Monday October South West Virginia
I ate breakfast and checked out as late as I could at The Hampton Inn at Galax Virginia (pronounced “Gay-lax”). I was trying to catch up on some writing and figure out what I might be doing today, and in fact the next few days. My next commitment was not until Friday when I was due in Charleston South Carolina.
I had directions for the Galax Visitor Centre and saw the sign at the local Chamber of Commerce building. The rooms were musty and the brochures were older than the ones I already had. The lady there did give more specific directions to Barr’s Fiddle Shop, which was my first stop. I found a park and noticed another, more official Visitors Centre just over the street. This place had a lot of information and were very helpful. We did spend a while talking about the state of coffee in Galax (which is not that good).
Barr’s Fiddle Shop is a key point on The Crooked Mile Road and has been a Galax icon for almost thirty years. The walls are lined with fiddles, guitars, banjos and mandolins. The Barrs have been making handmade instruments for a long time – there’s also a well-stocked supply of strings, books, CDs and T-shirts as well as electric and bass guitars, drums and amps. The store is owned and operated by Tom and Stevie Barr. Stevie was in store today, looking to see what he was going to do with a mandolin he was building. There’s a picture of him as a youngster with Earl Scruggs and he has a CD coming out. There’s also a candy store section of the shop. You can check out more here.
Another attraction in Galax is The Rex Theatre. Every Friday night, WBRF 98.1 FM sends out 100,000 watts of live old-time and bluegrass music from the stage of this historic Theatre into five states and over the internet. The show is called Blue Ridge Back Roads and thanks to a faithful group of volunteers has become the cornerstone for the revitalization of this seventy-year old theatre. Now owned and operated by the City of Galax, the Rex continues to expand its offerings with vintage movie nights, Saturday concerts and community plays.
Time to move on – west up The Crooked Road. This turned out to be not that easy as the car’s GPS was proving to be a little confused and my US cell phone hasn’t had any network coverage since late yesterday. I was heading to Abingdon and found myself on roads of rolling hills and turns, fields with masses of pumpkins, little settlements of houses, churches were plentiful and looked to be critical meeting places for the communities. Being the second month of Fall here, the leaves are starting to turn and in patches the colour and light was incredibly beautiful. I can imagine the majesty of this in a few weeks time. As it was, the leaves were all over the road and made a farewell wave behind me. Despite trying, no photographs really do these scenes justice. But here’s one anyway.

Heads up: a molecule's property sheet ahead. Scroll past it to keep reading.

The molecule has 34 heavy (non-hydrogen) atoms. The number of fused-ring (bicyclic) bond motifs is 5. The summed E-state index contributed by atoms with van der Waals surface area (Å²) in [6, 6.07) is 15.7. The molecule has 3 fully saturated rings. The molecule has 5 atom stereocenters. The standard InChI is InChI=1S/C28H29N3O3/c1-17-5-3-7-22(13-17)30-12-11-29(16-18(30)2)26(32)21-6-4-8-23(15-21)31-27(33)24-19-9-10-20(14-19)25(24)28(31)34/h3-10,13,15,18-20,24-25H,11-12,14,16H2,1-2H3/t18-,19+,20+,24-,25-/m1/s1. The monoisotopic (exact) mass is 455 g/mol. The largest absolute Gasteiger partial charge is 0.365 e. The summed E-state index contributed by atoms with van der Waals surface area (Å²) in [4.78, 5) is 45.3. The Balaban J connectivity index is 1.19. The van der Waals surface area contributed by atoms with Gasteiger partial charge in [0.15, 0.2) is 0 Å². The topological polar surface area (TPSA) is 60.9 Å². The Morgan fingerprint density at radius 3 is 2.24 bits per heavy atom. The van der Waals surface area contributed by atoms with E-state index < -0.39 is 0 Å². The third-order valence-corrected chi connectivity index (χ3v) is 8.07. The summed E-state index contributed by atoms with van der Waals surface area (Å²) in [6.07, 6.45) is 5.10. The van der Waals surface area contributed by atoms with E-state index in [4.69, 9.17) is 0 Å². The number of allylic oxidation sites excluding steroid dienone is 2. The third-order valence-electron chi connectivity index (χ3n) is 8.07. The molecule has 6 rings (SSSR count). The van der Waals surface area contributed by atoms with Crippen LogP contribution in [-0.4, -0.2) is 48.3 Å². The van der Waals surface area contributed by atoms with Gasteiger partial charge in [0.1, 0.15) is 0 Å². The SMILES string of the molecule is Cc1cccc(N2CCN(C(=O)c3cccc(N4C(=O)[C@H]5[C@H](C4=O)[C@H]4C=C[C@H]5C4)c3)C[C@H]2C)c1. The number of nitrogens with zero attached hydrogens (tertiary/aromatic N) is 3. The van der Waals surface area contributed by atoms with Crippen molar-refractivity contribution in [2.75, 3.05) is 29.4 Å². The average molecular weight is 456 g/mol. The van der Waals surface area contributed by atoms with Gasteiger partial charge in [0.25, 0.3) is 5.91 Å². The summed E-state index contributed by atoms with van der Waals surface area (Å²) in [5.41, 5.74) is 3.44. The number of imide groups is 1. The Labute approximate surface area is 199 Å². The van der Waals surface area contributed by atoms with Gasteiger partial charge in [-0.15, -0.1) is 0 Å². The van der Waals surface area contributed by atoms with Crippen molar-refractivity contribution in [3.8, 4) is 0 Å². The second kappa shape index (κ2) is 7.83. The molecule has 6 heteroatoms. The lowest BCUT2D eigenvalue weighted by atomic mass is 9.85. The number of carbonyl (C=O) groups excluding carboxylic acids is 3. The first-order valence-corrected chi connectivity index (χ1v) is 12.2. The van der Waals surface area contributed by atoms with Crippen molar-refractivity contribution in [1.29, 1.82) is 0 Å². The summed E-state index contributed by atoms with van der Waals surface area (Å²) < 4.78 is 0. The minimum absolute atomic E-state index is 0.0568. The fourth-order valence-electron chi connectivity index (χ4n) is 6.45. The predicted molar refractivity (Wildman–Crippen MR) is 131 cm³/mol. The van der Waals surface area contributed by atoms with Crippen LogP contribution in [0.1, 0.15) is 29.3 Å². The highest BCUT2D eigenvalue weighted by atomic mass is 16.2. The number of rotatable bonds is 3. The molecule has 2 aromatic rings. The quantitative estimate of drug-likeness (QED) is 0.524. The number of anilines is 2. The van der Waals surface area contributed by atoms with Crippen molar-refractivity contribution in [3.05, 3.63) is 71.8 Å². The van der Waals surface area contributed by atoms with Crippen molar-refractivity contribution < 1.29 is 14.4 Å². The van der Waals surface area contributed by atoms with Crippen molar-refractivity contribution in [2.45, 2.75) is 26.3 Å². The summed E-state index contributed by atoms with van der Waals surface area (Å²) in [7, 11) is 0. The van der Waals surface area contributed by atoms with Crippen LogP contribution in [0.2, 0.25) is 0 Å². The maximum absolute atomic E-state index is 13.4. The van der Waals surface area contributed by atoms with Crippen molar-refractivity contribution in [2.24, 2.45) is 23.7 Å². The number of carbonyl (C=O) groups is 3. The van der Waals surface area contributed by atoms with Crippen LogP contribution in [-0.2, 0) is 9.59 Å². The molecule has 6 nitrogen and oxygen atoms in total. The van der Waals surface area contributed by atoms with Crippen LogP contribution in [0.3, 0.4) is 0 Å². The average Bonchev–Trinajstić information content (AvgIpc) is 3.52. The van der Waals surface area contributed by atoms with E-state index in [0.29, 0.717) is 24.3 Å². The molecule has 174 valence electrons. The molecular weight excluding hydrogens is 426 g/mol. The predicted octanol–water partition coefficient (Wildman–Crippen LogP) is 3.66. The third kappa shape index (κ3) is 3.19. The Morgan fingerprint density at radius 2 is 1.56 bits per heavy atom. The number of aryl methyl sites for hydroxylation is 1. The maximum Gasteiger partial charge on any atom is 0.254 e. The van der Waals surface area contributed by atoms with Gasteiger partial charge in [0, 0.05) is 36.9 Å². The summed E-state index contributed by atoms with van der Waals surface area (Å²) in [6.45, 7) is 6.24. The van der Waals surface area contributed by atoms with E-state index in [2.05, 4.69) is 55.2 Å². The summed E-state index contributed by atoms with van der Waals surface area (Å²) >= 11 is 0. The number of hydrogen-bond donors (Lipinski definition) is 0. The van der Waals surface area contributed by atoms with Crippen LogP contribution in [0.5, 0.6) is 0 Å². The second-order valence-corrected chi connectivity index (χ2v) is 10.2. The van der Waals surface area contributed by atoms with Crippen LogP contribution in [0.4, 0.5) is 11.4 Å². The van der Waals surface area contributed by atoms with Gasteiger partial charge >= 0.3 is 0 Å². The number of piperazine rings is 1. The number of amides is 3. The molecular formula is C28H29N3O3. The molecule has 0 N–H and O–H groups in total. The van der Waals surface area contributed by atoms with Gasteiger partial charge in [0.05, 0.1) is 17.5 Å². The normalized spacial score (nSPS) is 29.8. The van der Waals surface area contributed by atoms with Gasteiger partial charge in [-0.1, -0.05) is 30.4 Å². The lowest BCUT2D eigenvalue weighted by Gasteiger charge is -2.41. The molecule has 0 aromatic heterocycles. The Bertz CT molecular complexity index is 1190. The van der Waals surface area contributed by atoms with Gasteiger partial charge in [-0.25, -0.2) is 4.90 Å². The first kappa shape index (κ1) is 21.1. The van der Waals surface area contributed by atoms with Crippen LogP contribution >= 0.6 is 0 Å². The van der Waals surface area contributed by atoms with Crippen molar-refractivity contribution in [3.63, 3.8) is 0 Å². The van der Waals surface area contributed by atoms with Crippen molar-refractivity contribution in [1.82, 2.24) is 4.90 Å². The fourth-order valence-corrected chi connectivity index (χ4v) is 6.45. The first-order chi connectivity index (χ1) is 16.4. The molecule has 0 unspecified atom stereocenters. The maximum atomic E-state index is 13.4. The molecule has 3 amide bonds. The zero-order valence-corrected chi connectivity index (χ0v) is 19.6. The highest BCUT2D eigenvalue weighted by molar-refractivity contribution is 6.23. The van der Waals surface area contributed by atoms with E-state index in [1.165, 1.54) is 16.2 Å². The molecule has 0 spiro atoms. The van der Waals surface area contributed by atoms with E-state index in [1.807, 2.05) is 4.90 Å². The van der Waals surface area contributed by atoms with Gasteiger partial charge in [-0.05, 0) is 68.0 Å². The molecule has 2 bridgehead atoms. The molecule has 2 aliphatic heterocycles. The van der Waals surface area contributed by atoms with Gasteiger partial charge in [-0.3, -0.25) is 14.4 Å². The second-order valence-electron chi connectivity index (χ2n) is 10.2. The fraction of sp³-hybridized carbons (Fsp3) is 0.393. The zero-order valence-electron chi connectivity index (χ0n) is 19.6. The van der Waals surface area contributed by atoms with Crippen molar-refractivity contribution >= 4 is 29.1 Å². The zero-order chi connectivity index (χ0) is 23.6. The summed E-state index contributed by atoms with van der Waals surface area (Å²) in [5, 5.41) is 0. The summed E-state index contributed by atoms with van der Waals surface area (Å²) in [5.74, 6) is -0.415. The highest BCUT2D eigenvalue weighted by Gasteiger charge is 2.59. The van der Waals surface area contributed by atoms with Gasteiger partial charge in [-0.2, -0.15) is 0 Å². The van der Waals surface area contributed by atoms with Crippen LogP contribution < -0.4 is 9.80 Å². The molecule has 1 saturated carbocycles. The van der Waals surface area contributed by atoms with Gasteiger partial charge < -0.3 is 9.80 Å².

I arrived at a town eventually. Independence, Virginia to be exact. It has a population of around 1,000 and is in Grayson County.
It wasn’t long before I was on an interstate and sure I was on the right track. The weather had been magnificent early but, within the last hour clouds had rolled in, darkened and become more ominous. I hit Abingdon just as the rain came and luckily stumbled upon Zazzy’z Coffee Roasters, which included a book shop and crafts in a former hotel or b’n’b. It was welcomed. I had been in the car, more or less for four hours and was ready for a coffee and something to eat. It was here I managed to get my phone working which was a relief. After an hour, I had my directions to the The Crooked Road Heritage Trail centre and was there in twenty minutes.
I found Heartwood just as the rain stopped. It is the headquarters of The Crooked Road Heritage Trail and is a new facility with interactive displays, music heritage information, an extensive array of CDs for sale, live performances are here, there’s local craft, wines, a restaurant and a tasteful gift shop. As the Crooked Road hub, Heartwood links musical venues, big and small, all across the region, as well as supporting the work of musicians, young and old and promoting traditional music in schools. A place well worth visiting.
It was late afternoon and I had earlier decided to stay in nearby Bristol (twenty miles away). I was now thinking of making it my base for two or three nights, before heading South for the Southern Grounds festival this coming weekend.
Eventually I found a reasonably-priced motel and, later, my first experience of an Aussie-themed Outback Restaurant. While looking for the restaurant, I espied a Starbucks (handy for tomorrow perhaps?) and a Walmart where I was able to acquire a universal plug adapter and USB charger (as I’d left mine at the last hotel). The retaurant was I must say a little weird, pictures of Uluru and kangaroos on the wall alongside American accents, but I was ready for a steak and vegetables meal.
Tomorrow The Birthplace Of Country Music Museum.